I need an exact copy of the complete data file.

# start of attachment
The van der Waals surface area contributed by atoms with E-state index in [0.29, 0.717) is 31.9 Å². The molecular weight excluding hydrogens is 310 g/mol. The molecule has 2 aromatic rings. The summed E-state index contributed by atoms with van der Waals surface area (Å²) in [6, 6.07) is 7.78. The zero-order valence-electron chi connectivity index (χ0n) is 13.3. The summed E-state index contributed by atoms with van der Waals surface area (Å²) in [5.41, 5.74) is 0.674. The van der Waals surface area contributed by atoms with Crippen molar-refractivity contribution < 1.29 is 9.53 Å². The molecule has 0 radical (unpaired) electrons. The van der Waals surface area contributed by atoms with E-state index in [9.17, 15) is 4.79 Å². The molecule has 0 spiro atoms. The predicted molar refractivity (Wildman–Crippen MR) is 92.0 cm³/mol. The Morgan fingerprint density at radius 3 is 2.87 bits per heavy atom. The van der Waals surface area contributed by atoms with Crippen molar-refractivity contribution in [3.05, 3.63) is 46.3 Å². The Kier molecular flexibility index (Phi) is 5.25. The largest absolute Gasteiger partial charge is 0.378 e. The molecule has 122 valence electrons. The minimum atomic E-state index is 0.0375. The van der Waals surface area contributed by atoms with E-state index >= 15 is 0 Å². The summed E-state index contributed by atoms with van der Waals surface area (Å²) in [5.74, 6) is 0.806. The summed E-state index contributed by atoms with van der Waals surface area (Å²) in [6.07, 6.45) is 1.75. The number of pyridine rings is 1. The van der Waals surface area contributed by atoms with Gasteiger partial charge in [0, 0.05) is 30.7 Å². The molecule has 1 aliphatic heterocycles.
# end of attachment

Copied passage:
The van der Waals surface area contributed by atoms with E-state index in [0.29, 0.717) is 31.9 Å². The molecular weight excluding hydrogens is 310 g/mol. The molecule has 2 aromatic rings. The summed E-state index contributed by atoms with van der Waals surface area (Å²) in [6, 6.07) is 7.78. The zero-order valence-electron chi connectivity index (χ0n) is 13.3. The summed E-state index contributed by atoms with van der Waals surface area (Å²) in [5.41, 5.74) is 0.674. The van der Waals surface area contributed by atoms with Crippen molar-refractivity contribution < 1.29 is 9.53 Å². The molecule has 0 radical (unpaired) electrons. The van der Waals surface area contributed by atoms with E-state index in [9.17, 15) is 4.79 Å². The molecule has 0 spiro atoms. The predicted molar refractivity (Wildman–Crippen MR) is 92.0 cm³/mol. The Morgan fingerprint density at radius 3 is 2.87 bits per heavy atom. The van der Waals surface area contributed by atoms with Crippen molar-refractivity contribution in [3.05, 3.63) is 46.3 Å². The Kier molecular flexibility index (Phi) is 5.25. The largest absolute Gasteiger partial charge is 0.378 e. The molecule has 122 valence electrons. The minimum atomic E-state index is 0.0375. The van der Waals surface area contributed by atoms with E-state index >= 15 is 0 Å². The summed E-state index contributed by atoms with van der Waals surface area (Å²) in [5.74, 6) is 0.806. The summed E-state index contributed by atoms with van der Waals surface area (Å²) in [6.07, 6.45) is 1.75. The number of pyridine rings is 1. The van der Waals surface area contributed by atoms with Gasteiger partial charge in [0, 0.05) is 30.7 Å². The molecule has 1 aliphatic heterocycles.